Autonomous Wireless Charging for Happier, More Productive Robot Fleets
As fleets of robots grow increasingly common throughout the logistic, delivery, and inspection industries, keeping them properly charged has remained a challenge. That’s mostly due to conventional charging systems’ requirements for a physical electrical connection, and some level of human intervention.
These bottlenecks have been eliminated by a solution developed by WiBotic, with the assistance of Vicor. WiBotic’s wireless charging solutions facilitate “many-to-many” operation, in which multiple types of robots (even from different manufacturers) can charge from the same transmitter at different times. To support these heterogeneous fleets, their transmitters are able to adjust their outputs to accommodate a wide range of battery chemistries, voltages, and charging currents.
WiBotic’s wireless charging solution required a very efficient, cool-running power supply that was reliable enough to support continuous unattended operation. This role was filled by the Vicor 48-V VI Chip PRM Regulator, a 400-W high-efficiency converter that operates from a 36- to 75-V input. The device powers the adaptive matching transmitter onboard the WiBotic TR-110 wireless charging station, which feeds power wirelessly to the robot’s or UV’s onboard receiver.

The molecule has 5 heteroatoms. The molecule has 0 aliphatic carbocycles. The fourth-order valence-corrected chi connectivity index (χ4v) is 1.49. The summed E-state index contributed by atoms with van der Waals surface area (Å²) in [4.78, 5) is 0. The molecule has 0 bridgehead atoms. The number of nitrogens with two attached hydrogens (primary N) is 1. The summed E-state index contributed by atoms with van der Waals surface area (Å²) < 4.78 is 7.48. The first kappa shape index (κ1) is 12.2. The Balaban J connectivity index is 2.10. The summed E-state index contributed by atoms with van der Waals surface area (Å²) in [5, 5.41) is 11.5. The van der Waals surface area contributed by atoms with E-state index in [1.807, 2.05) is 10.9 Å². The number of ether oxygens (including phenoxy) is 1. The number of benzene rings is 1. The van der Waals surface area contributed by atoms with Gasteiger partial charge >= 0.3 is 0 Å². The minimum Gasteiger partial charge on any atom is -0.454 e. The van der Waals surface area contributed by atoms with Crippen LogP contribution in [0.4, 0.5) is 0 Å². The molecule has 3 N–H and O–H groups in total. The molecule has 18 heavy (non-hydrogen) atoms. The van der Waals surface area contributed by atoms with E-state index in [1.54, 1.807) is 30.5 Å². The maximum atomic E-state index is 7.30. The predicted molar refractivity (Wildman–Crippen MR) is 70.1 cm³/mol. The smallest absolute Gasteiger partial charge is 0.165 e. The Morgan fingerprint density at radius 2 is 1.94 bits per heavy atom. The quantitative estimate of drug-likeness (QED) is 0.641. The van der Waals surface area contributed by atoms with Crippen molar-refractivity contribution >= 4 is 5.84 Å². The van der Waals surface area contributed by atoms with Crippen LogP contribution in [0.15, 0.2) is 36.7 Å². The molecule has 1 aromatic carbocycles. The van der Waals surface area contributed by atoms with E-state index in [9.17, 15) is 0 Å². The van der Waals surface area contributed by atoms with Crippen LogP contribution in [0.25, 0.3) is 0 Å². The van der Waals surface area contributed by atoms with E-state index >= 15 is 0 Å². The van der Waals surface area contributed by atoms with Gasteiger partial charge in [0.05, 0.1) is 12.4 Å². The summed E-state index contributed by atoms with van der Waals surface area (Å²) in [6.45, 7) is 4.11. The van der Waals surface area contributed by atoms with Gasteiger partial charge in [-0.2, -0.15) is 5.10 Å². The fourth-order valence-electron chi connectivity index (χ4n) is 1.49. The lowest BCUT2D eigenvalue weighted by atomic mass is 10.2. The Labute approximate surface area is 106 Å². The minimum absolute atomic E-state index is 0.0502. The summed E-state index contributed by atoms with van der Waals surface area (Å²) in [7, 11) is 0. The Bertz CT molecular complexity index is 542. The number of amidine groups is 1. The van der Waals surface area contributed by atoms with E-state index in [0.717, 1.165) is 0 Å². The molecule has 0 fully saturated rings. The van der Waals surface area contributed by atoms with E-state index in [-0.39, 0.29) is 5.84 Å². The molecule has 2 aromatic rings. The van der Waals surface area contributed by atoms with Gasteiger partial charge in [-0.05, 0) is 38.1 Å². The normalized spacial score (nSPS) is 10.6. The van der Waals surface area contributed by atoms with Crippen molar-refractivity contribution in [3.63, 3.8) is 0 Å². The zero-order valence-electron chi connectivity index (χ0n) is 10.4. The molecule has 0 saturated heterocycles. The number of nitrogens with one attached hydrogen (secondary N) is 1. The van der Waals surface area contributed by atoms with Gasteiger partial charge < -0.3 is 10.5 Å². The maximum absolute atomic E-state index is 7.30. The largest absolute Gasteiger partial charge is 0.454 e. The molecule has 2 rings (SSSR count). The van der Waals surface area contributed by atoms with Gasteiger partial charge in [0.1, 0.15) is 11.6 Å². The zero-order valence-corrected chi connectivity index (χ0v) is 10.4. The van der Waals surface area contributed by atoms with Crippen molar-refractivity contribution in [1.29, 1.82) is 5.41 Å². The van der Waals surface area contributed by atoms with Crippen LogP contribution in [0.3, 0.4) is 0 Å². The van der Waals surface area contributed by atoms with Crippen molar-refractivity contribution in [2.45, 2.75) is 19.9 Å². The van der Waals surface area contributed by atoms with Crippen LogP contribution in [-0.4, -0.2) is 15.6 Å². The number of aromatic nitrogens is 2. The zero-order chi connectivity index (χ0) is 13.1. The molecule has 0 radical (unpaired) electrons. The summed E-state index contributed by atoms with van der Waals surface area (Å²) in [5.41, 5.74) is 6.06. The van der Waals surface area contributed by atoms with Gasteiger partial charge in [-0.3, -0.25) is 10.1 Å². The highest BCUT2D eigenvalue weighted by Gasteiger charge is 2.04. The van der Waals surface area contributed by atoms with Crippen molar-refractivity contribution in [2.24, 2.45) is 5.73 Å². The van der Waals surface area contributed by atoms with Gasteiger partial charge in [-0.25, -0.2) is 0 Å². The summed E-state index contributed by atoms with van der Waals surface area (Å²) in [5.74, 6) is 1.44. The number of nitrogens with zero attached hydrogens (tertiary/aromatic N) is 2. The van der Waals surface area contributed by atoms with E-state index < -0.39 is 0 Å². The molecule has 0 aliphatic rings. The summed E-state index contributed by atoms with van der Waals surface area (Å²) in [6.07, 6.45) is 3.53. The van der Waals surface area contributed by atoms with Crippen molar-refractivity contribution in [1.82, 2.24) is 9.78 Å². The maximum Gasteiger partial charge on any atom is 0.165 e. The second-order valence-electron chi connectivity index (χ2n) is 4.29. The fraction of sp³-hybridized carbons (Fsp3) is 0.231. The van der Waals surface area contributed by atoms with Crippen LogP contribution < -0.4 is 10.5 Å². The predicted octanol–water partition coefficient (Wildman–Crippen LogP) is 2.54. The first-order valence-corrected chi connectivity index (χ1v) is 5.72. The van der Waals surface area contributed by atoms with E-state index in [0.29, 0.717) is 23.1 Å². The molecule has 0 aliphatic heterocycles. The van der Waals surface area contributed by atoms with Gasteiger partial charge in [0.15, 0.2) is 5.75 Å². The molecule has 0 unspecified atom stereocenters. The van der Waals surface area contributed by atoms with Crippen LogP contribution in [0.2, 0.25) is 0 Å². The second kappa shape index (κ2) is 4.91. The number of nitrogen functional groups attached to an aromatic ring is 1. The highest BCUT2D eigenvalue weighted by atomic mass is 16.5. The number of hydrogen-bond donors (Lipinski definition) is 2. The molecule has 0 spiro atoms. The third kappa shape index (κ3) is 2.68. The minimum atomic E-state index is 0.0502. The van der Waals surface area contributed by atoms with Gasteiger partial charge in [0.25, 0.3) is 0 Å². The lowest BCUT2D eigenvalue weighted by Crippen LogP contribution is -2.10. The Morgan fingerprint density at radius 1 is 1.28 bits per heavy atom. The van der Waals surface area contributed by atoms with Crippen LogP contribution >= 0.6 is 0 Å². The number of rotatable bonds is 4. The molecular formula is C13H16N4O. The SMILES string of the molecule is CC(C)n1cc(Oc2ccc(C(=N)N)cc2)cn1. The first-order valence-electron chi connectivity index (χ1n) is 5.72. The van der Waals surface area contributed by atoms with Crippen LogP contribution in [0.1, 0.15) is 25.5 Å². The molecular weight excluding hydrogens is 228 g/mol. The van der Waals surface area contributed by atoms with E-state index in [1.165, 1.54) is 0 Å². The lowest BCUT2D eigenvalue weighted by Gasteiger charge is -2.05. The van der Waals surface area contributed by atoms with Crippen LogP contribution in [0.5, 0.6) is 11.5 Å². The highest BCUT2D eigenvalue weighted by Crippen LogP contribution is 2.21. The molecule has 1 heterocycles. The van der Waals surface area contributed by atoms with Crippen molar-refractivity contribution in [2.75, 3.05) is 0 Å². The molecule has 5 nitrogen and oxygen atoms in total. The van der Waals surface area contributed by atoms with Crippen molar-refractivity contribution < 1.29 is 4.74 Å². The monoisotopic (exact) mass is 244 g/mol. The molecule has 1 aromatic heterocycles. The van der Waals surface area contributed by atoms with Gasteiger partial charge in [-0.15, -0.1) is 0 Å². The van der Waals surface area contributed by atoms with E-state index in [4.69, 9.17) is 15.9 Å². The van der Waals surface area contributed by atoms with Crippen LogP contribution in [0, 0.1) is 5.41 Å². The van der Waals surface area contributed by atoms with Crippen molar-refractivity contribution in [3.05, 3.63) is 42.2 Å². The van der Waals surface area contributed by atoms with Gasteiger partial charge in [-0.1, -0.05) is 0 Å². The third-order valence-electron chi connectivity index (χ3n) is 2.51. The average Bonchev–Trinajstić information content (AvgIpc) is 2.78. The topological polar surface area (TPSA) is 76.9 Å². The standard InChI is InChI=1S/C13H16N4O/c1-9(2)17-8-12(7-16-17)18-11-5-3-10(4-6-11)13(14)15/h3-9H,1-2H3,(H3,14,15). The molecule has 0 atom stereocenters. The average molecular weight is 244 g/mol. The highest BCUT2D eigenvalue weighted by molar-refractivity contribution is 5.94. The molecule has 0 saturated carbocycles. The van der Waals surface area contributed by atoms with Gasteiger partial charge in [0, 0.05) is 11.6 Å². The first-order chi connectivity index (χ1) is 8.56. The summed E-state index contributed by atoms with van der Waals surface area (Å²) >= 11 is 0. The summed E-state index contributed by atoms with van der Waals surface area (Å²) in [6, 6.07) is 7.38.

The PRM accepts 48 V from an ac-dc power supply and the output voltage is adaptively controlled and trimmed from approximately 20 to 55 V. The Vicor PRM enables consistent, high-efficiency conversion across the full range of impedances, flexibly supporting “full charge” and “trickle charge” modes with no significant drop-off in efficiency at lower power levels.
Click here to learn more about the WiBotic wireless charging application.
Next-Gen 650-V GaN Devices with Advanced Thermal Management Target Automotive, 5G, and Data-Center Apps
Nexperia announced a new family of gallium-nitride (GaN) FET devices, fabricated in its advanced high-voltage GaN HEMT H2 process, which enables superior switching figures of merit (FOMs) and on-stateperformance with improved stability. The devices also simplify application designs, thanks to their cascode configuration that eliminates the need for complicated drivers and controls.